Teaching Tools Plentiful Online
To commemorate the 50th anniversary of the U.S. Supreme Court’s May 17, 1954, decision in Brown v. Board of Education of Topeka striking down segregated public schools, many organizations have prepared activities and resources for educators. Following are some of the tools that can be found online to teach students about the landmark case.
Examining Desegregation:Teaching Tolerance, a magazine and Web site published by the Montgomery, Ala.-based Southern Poverty Law Center, has put together classroom resources including a timeline of important events related to integration, activities for students, and questions teachers can use to spark discussion. The resources available at www.tolerance.org/teach include:
- An assignment in which students are asked to research their school district’s history to find out when it became desegregated and whether its schools are now becoming resegregated;
- An activity that asks students to brainstorm a list of benefits that come with having integrated schools;
- Interviews with prominent Americans—including U.S. Secretary of Education Rod Paige and CBS News anchorman Dan Rather—about their experiences with the case; and
A snapshot of state policies regarding segregation in 1954.
- A snapshot of state policies regarding segregation in 1954.
The organization also recommends the documentary “With All Deliberate Speed: The Legacy of Brown v. Board,” available for $24.95 from www.brownvboard.info. The film addresses topics related to the case, such as the role of race in schools and the relevance of affirmative action today.
Junior Rangers: Students can become “junior rangers” of the Brown v. Board of Education National Historic Site by completing five of seven activities in a booklet provided by the National Park Service at www.nps.gov/brvb/. When students are finished with their activities, they can mail their books to the official historic site in Topeka, Kan. The parks department will then mail the students “junior ranger” badges. More information on the program can be found at www.nps.gov/brvb/pphtml/fork ids.html.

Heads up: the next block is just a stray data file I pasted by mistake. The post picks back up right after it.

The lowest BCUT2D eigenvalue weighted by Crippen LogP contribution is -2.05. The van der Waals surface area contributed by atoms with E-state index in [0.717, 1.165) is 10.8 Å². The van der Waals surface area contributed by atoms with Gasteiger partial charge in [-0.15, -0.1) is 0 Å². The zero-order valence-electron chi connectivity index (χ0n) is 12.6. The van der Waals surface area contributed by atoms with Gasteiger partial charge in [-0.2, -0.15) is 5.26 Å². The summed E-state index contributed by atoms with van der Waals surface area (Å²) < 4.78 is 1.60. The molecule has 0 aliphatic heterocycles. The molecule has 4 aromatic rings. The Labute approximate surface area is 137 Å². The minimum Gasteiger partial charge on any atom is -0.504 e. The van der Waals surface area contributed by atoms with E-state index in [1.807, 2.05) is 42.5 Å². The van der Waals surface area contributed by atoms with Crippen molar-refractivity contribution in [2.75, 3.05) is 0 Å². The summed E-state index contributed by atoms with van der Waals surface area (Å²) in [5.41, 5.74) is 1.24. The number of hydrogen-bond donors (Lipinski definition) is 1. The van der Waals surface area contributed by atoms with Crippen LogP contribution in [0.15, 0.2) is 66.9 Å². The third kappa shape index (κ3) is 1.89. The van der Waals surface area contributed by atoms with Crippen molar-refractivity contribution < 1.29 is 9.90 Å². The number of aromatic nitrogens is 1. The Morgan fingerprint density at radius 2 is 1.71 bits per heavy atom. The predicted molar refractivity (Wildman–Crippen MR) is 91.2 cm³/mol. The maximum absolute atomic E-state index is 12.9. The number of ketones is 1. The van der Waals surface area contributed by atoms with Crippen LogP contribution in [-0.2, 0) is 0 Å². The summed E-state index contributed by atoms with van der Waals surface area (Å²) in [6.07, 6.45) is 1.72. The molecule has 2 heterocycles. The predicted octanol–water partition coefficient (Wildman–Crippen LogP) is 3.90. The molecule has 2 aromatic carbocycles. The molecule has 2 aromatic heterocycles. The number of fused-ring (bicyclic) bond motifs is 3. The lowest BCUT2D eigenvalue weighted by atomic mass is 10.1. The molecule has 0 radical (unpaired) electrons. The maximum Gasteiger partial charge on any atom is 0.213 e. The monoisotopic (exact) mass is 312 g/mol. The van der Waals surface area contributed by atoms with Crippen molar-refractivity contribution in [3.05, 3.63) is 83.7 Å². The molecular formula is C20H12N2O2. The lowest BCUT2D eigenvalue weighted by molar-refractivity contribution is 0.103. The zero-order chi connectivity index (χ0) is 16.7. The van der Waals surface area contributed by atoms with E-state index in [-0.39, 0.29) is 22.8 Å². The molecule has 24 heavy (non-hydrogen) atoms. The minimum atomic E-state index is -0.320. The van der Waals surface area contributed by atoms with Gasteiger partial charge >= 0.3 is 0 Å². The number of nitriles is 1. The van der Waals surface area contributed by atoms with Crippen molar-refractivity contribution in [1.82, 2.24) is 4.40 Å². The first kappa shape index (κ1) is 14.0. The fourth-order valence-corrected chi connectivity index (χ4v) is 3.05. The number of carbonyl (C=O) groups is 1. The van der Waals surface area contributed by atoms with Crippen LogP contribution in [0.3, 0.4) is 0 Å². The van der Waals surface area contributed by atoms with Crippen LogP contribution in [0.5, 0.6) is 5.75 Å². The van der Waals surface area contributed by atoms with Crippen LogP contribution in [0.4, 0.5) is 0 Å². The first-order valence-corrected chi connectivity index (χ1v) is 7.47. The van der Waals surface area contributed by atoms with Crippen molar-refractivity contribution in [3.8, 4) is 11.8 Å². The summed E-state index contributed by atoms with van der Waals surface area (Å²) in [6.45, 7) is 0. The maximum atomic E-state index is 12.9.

Elementary Activities: The Brown Foundation for Educational Equity, Excellence, and Research, based in Topeka, has posted an activity book about the case that can be printed out from its Web site, www.brownvboard.org/actvty bk/cover.htm. Designed for younger children, the booklet includes mazes, a word search, and a brief overview of the significance of the ruling.
Legal Lessons: The Supreme Court Historical Society and Street Law, a law education group based in Silver Spring, Md., jointly host the “Landmark Supreme Court Cases” Web site at www.landmarkcases.org.
Teachers can download the complete Brown case in .pdf format from the Web site. Lessons featured on the site include background summaries and questions on the Brown ruling and the 14th Amendment for students in grades 4-5, 6-8, and 9-12.
Other activities on the site include:
- “Does Treating People Equally Mean Treating Them the Same?” Students are asked to think about several different situations, such as a man and a woman applying for the same job, and determine what it means to be treated equally.
- “Classifying Arguments for Each Side of the Case.” Students are given a list of arguments presented in the Brown case and asked to decide if they support segregation, desegregation, or both.
- “Immediate Reaction to the Decision: Comparing Regional Media Coverage.” Students are asked to examine excerpts from editorials published in seven newspapers on May 18, 1954, and determine which side of the case the authors supported.
- “Political Cartoon Analysis.” Given four political cartoons that were published shortly after the historic ruling, students are asked to scrutinize the symbolic meanings behind the illustrations and determine the artists’ viewpoints.
In Her Shoes: Teachers can download a lesson for K-6 students called “A Famous Kansas Child” at www.abanet.org/publiced/lawday/schools/lessons/k6kansas.html.
The workbook about Linda Brown, the Kansas student whose father was the lead plaintiff in the Brown lawsuit, is provided by the American Bar Association. Divided into four chapters, it includes vocabulary words and discussion questions.
A handout designed for pupils in grades K-3 is available at www.abanet.org/publiced/lawday/schools/lessons/handout_fair.html . It asks the students to analyze what is fair and unfair in five situations that children can relate to, such as: “Girls are not allowed to join the Boys Club. Boys can’t join the Brownies.”